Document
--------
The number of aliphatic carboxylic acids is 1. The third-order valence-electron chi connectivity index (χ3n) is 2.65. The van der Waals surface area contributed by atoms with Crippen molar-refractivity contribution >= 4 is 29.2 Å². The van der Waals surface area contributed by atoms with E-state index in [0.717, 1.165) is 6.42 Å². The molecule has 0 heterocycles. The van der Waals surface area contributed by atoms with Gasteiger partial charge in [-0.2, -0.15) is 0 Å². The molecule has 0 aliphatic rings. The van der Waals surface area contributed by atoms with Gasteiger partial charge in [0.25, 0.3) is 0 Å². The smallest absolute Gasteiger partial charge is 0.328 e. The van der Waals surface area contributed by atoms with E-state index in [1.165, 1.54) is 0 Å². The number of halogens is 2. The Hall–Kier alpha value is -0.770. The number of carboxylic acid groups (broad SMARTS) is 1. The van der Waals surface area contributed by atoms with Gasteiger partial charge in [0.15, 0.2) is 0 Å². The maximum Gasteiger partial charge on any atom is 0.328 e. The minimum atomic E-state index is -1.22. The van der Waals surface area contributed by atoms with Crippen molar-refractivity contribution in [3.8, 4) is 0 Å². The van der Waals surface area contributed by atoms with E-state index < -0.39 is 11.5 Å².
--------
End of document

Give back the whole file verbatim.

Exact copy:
The number of aliphatic carboxylic acids is 1. The third-order valence-electron chi connectivity index (χ3n) is 2.65. The van der Waals surface area contributed by atoms with Crippen molar-refractivity contribution >= 4 is 29.2 Å². The van der Waals surface area contributed by atoms with E-state index in [0.717, 1.165) is 6.42 Å². The molecule has 0 heterocycles. The van der Waals surface area contributed by atoms with Gasteiger partial charge in [-0.2, -0.15) is 0 Å². The molecule has 0 aliphatic rings. The van der Waals surface area contributed by atoms with Gasteiger partial charge in [0.25, 0.3) is 0 Å². The smallest absolute Gasteiger partial charge is 0.328 e. The van der Waals surface area contributed by atoms with E-state index in [1.165, 1.54) is 0 Å². The number of halogens is 2. The Hall–Kier alpha value is -0.770. The number of carboxylic acid groups (broad SMARTS) is 1. The van der Waals surface area contributed by atoms with Gasteiger partial charge in [0.15, 0.2) is 0 Å². The maximum Gasteiger partial charge on any atom is 0.328 e. The minimum atomic E-state index is -1.22. The van der Waals surface area contributed by atoms with Crippen molar-refractivity contribution in [3.8, 4) is 0 Å². The van der Waals surface area contributed by atoms with E-state index < -0.39 is 11.5 Å².